Thoughts about Mount Hermon continued

You can tell what’s on my brain. Well, one of the things. I’m finding that writing requires me to juggle several different projects at the same time. Yesterday I covered a soccer semifinal for the paper and today I’ll be working on preparing a manuscript for the ACFW Genesis contest. (No, I haven’t just started work on that manuscript! 😉 ) Then there is my critique group and the work I must submit as well as the pieces I must crit.

But in the background is an article idea, a short story contest, and Mount Hermon. Since I’ve chosen to write about Mount Hermon, though, I guess you’d say it isn’t so much in the background as I suggested. That’s partly true. At some point it will have to move to the foreground and take precedence over other projects.

There’s a deadline for submitting advance manuscripts, for instance. And there are things to prepare, to buy, to iron and pack. But until that time, I have other things on the front burner. Still, I am planning and thinking about the conference.

Why? What’s it all about?

If you’ve never been to a writers’ conference you might be wondering what the big deal is. For me, it’s a layered event. On one level it is pure fun. I mentioned last time that I first went to Mount Hermon not knowing anyone. Not so any more.

I’ve traveled with writers from my area, had roommates, met people in mentoring groups, connected with others I know online, worked with some, been rejected by others (editors, rejecting my manuscript, which has the odd effect that I then feel I can be myself around them since I’m no longer asking something of them. The truth is, editors are interesting people). Going to Mount Hermon has a little bit of the feel of a reunion, one where you really like being with the people.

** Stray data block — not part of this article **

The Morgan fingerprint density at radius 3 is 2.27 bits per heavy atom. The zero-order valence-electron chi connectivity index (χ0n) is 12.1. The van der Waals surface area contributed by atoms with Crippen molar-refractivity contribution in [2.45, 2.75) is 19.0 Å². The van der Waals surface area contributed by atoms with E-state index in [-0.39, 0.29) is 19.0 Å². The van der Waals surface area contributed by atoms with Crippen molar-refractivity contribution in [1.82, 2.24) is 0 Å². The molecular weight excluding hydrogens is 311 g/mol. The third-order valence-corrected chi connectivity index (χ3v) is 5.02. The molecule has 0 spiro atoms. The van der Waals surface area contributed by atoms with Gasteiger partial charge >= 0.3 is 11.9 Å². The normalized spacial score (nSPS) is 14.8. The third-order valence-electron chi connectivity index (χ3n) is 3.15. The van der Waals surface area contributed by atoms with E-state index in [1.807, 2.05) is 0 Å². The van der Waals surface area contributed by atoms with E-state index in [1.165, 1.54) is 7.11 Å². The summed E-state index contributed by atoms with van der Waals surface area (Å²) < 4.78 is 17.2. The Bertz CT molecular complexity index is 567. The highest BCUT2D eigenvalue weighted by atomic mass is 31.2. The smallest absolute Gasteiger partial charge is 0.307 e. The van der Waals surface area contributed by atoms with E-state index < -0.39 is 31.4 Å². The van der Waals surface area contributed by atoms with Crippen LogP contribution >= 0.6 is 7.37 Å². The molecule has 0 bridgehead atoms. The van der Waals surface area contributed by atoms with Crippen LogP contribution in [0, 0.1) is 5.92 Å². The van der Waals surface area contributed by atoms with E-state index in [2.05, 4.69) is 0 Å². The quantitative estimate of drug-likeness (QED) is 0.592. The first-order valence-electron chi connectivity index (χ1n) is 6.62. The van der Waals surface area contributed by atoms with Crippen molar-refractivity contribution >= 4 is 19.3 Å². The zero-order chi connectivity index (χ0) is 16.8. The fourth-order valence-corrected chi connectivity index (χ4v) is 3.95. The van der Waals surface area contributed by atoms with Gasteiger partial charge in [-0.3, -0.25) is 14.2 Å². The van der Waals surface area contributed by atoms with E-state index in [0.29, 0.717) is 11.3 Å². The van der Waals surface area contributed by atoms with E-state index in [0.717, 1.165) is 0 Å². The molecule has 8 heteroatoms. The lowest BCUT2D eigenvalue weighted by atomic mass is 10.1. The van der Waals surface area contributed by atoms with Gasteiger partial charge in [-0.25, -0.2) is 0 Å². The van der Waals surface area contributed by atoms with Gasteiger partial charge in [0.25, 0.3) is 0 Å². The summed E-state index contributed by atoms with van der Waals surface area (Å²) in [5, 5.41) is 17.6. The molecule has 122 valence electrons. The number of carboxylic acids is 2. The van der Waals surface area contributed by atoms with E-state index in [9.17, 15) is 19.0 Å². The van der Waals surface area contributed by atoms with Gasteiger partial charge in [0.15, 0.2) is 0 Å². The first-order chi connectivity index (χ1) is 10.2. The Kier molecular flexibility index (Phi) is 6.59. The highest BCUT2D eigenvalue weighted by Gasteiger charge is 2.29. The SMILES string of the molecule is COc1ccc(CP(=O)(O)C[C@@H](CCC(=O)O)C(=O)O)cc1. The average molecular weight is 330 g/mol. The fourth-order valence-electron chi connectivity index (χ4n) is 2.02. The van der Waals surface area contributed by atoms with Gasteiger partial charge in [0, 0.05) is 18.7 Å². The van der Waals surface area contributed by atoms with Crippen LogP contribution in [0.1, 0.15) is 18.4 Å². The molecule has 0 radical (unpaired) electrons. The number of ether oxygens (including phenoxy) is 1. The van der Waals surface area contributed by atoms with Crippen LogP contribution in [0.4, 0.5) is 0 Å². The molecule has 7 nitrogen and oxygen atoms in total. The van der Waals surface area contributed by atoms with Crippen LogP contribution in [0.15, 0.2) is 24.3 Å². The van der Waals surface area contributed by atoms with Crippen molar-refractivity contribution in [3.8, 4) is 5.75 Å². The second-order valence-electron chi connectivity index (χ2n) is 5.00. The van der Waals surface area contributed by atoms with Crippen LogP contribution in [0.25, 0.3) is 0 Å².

Which brings me to the next point. Everywhere you look, there are writers. In every day life, most people aren’t sure what it is I actually do all day. Writers know (and some wish with all their hearts they were doing it all day, too). Mount Hermon brings us together and we can rejoice or commiserate with each other. We can talk shop and the others will understand, not just what we’re dealing with but why it’s important. We can learn from others who are in a different place in the publishing process, and we can share what we know with those coming along behind us.

And there’s the third key. Learning. Writers often talk about learning the craft, but how does that happen? Partly by reading good literature, but partly by having more experienced writers point out what it is that works and how to implement those. And of course “learning” incorporates the writing profession—the business side as well as the creating side. Lots and lots and lots to learn about the business.

Notice, as yet I haven’t mentioned meeting editors and agents as a chief reason for going to Mount Hermon. It is a reason, but by no means the chief reason or the only reason. Editors and agents will tell you they don’t take unsolicited manuscripts, but they find new clients through referrals and through writers’ conferences. Certainly, then, meeting them should be of paramount importance.

The reality is, most editors and agents have only a few slots open. They may go to three or four conferences a year looking for one or two authors. To think that I can go to a conference and come away with a contract is tantamount to spending a dollar on a lottery ticket and expecting to become a millionaire. Yes, it does happen, but what are the odds?

And besides, if, as I believe, God is able to do the impossible, He is not constrained by my attendance or lack thereof at a writers’ conference.

Yes, I will make an effort to meet with an editor or two, maybe with an agent. I’ll definitely try to reconnect with those I’ve met before, but no, I’m not looking to the writers’ conference as my ticket to a contract. Been there, done that, and learned writers’ conferences don’t supersede God’s plans.

Published in: on February 27, 2008 at 11:23 am  Comments (3)  
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